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GSS > Policy and guidance hub > General health harmonised principle

General health harmonised principle

Policy details

Metadata item Details
Publication date:5 June 2020
Author:Ollie Nixon
Approver:William Perks
Who this is for:Users and producers of statistics
Type:Harmonisation guidance and principles
Contact:

gsshelp@statistics.gov.uk

What is harmonisation?

Harmonisation is the process of making statistics and data more comparable, consistent and coherent. Harmonised principles set out how to collect and report statistics to ensure comparability across different data collections in the Government Statistical Service (GSS). Harmonisation produces more useful statistics that give users a greater level of understanding.

 

What do we mean by general health?

General health is a topic of interest across government. The 2021 Census will collect data on this topic in all four countries of the United Kingdom.

This harmonised principle measures an individual’s subjective opinion of their health. This measurement is important because it is a good indicator of an individual’s demand for healthcare. It can also be used to determine an individual’s healthy life expectancy.

 

Questions and response options (inputs)

The harmonised question on this topic is designed to collect basic information, for use in the majority of surveys. It is not designed to replace questions used in specialist surveys where more detailed analysis is required.

The question

Question Response options
How is your health in general? Is it…1. Very good
2. Good
3. Fair
4. Bad
5. Very bad

 

Using this principle

Guidance for data collection

This question is a subjective measure and should not be asked by proxy.

Types of data collection this principle is suitable for

This question measures subjective wellbeing related to health. It is for use in social surveys.

The principle can be used for:

  • interviewer led questionnaires
  • Computer Assisted Personal Interviewing (CAPI)
  • Computer Assisted Telephone Interviewing (CATI)
  • paper based and online self-completion forms

 

Presenting and reporting the data (outputs)

These tables show the output categories for general health. We are not prescribing a code but have given examples. The coding used should comply with the coding conventions used in the specific survey source.

Five point scale

ResponseExample code
Very good1
Good2
Fair3
Bad4
Very bad 5

Dichotomous output categories

ResponseExample code
Good health 1 or 2
Poor health 3 or 4 or 5

Trichotomous output categories

Response Example code
Good health 1 or 2
Fair health 3
Poor health 4 or 5

 

Comparability

This harmonised principle is not just harmonised within the United Kingdom, but also across the European Union. It is harmonised with the European Union Survey on Income and Living Conditions (EU-SILC) and it is identical to the self-perceived health question of the Minimum European Health Module.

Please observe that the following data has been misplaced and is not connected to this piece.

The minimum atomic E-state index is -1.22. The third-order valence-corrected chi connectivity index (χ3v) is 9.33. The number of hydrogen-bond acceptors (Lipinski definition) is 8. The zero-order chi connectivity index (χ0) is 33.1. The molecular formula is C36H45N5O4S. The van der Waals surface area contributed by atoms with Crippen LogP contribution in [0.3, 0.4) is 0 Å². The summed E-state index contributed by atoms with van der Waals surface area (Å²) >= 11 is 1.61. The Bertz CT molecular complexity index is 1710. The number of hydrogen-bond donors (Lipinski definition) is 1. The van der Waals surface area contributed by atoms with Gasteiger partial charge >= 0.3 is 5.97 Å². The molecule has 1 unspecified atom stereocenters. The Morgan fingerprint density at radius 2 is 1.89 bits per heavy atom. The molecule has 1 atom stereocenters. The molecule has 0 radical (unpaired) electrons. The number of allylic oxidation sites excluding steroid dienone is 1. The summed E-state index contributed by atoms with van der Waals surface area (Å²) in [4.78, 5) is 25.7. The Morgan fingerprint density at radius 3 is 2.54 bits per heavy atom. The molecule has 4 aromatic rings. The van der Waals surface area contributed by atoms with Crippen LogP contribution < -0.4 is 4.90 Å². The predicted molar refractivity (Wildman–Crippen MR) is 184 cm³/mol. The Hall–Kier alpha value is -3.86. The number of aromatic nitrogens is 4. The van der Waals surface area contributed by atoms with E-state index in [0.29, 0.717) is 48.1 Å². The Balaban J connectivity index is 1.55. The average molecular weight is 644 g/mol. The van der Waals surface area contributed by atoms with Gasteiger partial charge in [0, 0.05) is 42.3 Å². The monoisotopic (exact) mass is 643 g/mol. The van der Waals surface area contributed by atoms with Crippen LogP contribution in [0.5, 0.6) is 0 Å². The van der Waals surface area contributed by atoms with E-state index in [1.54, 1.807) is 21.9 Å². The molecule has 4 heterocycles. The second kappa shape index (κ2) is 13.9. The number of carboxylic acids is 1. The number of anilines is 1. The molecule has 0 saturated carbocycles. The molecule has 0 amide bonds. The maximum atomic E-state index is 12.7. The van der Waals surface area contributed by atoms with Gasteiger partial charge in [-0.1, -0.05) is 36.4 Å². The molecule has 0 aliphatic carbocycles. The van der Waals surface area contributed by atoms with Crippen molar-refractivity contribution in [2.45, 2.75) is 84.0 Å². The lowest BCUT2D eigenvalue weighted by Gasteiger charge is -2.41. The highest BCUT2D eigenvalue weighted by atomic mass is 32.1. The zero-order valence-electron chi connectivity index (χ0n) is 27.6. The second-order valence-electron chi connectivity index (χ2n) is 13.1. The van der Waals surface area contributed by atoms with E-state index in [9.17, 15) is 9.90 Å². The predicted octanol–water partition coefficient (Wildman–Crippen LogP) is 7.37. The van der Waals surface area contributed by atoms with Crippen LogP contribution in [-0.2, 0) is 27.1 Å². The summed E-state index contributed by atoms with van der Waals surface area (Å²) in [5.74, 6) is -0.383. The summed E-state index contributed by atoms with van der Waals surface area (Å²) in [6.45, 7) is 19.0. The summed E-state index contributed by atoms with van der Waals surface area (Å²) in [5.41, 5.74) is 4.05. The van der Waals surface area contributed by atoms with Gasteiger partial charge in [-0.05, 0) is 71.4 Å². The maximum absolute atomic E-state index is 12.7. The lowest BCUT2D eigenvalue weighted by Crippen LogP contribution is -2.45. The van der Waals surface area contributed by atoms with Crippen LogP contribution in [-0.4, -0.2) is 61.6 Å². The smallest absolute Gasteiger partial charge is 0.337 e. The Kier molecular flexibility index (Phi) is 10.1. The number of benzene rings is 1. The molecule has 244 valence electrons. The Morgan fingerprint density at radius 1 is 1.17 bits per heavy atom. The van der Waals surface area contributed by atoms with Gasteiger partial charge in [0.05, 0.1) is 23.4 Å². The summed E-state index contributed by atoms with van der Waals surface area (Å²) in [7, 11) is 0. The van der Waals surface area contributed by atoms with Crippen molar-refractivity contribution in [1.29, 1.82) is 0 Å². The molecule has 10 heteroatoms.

Outputs that use this principle are comparable with other surveys that also use this principle. However, we would not recommend comparing levels of general health from outputs using this principle with other outputs that use an alternative measure.

 

Examples of when this principle has been used

Surveys that used this principle

Some surveys have not adopted the harmonised principle but do still produce comparable data, including:

Use in the census

This principle has been chosen for use in the 2021 Census in England, Wales, Scotland and Northern Ireland.

In all four nations, census questions need parliamentary approval. This will be sought during 2020. It is not anticipated that any of the questions on this topic will change.

 

Development of this principle

The Office for National Statistics (ONS) adopted this question from 2008. It replaced a previous general health question which used a scale with three response options. An article in Health Statistics Quarterly investigated the effect of this change on the time series and the impact on estimates of healthy life expectancy.

 

Further information

Longitudinal and cross sectional data sources

In longitudinal sources, this principle is used to measure change in general health status among individuals. In cross sectional data sources, it is used to measure changes in the proportion of the population classified to each category over time.

Healthy life expectancy

The ONS dichotomises this variable to calculate Healthy Life Expectancy (HLE). If you want to know more, the ONS explains how it calculates HLE.

 

Contact us

We are always interested in hearing from users so we can develop our work. If you use or produce statistics based on this topic, get in touch: gsshelp@statistics.gov.uk.

 

Review frequency:

This page will be reviewed annually.

Updates

Date Changes
5 June 2020

The harmonised principle was reviewed and updated.

1 May 2020

The list of surveys that use this principle was updated.

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